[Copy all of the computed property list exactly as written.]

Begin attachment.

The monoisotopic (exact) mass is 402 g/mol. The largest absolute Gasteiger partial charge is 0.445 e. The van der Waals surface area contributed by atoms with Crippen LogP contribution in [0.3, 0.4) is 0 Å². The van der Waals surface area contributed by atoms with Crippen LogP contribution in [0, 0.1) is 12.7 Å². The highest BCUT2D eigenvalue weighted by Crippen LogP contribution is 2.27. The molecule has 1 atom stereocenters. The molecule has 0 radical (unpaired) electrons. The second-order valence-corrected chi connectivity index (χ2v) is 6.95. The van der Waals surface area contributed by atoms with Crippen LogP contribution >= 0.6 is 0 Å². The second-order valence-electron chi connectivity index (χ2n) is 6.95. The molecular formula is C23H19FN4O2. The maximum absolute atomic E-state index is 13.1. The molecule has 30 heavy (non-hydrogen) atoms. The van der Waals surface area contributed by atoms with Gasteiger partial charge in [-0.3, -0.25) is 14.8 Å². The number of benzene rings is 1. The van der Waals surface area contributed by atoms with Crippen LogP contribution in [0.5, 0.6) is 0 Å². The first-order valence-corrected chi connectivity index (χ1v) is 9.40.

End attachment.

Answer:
The monoisotopic (exact) mass is 402 g/mol. The largest absolute Gasteiger partial charge is 0.445 e. The van der Waals surface area contributed by atoms with Crippen LogP contribution in [0.3, 0.4) is 0 Å². The van der Waals surface area contributed by atoms with Crippen LogP contribution in [0, 0.1) is 12.7 Å². The highest BCUT2D eigenvalue weighted by Crippen LogP contribution is 2.27. The molecule has 1 atom stereocenters. The molecule has 0 radical (unpaired) electrons. The second-order valence-corrected chi connectivity index (χ2v) is 6.95. The van der Waals surface area contributed by atoms with Crippen LogP contribution >= 0.6 is 0 Å². The second-order valence-electron chi connectivity index (χ2n) is 6.95. The molecular formula is C23H19FN4O2. The maximum absolute atomic E-state index is 13.1. The molecule has 30 heavy (non-hydrogen) atoms. The van der Waals surface area contributed by atoms with Gasteiger partial charge in [-0.3, -0.25) is 14.8 Å². The number of benzene rings is 1. The van der Waals surface area contributed by atoms with Crippen LogP contribution in [0.5, 0.6) is 0 Å². The first-order valence-corrected chi connectivity index (χ1v) is 9.40.